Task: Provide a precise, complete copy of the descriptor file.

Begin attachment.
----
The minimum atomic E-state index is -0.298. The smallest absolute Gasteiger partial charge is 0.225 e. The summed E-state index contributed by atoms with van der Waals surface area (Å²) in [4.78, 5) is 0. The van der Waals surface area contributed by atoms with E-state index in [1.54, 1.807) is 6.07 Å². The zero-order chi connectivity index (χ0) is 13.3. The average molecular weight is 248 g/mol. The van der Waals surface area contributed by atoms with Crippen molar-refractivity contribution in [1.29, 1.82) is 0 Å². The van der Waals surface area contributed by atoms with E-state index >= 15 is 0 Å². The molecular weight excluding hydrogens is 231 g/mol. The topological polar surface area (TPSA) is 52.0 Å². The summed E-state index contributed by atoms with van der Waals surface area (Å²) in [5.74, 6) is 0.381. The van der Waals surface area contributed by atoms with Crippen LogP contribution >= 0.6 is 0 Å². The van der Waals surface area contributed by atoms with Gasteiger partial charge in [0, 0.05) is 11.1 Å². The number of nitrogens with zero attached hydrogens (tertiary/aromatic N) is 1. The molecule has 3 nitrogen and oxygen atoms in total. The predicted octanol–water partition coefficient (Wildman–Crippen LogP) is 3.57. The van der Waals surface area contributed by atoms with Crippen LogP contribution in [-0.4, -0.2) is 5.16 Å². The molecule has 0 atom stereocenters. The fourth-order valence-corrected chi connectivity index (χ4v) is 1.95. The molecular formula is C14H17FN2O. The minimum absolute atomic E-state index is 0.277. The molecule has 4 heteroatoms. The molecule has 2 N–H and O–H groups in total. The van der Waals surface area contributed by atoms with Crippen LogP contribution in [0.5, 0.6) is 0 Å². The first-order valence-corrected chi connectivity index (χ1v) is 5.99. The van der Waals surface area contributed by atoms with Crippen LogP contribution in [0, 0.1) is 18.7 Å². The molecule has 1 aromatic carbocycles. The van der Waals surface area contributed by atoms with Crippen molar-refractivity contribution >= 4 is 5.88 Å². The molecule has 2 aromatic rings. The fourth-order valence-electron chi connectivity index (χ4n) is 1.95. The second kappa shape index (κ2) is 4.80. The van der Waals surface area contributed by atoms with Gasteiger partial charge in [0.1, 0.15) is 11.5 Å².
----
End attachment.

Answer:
The minimum atomic E-state index is -0.298. The smallest absolute Gasteiger partial charge is 0.225 e. The summed E-state index contributed by atoms with van der Waals surface area (Å²) in [4.78, 5) is 0. The van der Waals surface area contributed by atoms with E-state index in [1.54, 1.807) is 6.07 Å². The zero-order chi connectivity index (χ0) is 13.3. The average molecular weight is 248 g/mol. The van der Waals surface area contributed by atoms with Crippen molar-refractivity contribution in [1.29, 1.82) is 0 Å². The van der Waals surface area contributed by atoms with E-state index >= 15 is 0 Å². The molecular weight excluding hydrogens is 231 g/mol. The topological polar surface area (TPSA) is 52.0 Å². The summed E-state index contributed by atoms with van der Waals surface area (Å²) in [5.74, 6) is 0.381. The van der Waals surface area contributed by atoms with Crippen LogP contribution >= 0.6 is 0 Å². The van der Waals surface area contributed by atoms with Gasteiger partial charge in [0, 0.05) is 11.1 Å². The number of nitrogens with zero attached hydrogens (tertiary/aromatic N) is 1. The molecule has 3 nitrogen and oxygen atoms in total. The predicted octanol–water partition coefficient (Wildman–Crippen LogP) is 3.57. The van der Waals surface area contributed by atoms with Crippen LogP contribution in [-0.4, -0.2) is 5.16 Å². The molecule has 0 atom stereocenters. The fourth-order valence-corrected chi connectivity index (χ4v) is 1.95. The molecular formula is C14H17FN2O. The minimum absolute atomic E-state index is 0.277. The molecule has 4 heteroatoms. The molecule has 2 N–H and O–H groups in total. The van der Waals surface area contributed by atoms with Crippen LogP contribution in [0.5, 0.6) is 0 Å². The first-order valence-corrected chi connectivity index (χ1v) is 5.99. The van der Waals surface area contributed by atoms with Crippen LogP contribution in [0, 0.1) is 18.7 Å². The molecule has 1 aromatic carbocycles. The van der Waals surface area contributed by atoms with Crippen molar-refractivity contribution >= 4 is 5.88 Å². The molecule has 2 aromatic rings. The fourth-order valence-electron chi connectivity index (χ4n) is 1.95. The second kappa shape index (κ2) is 4.80. The van der Waals surface area contributed by atoms with Gasteiger partial charge in [0.1, 0.15) is 11.5 Å².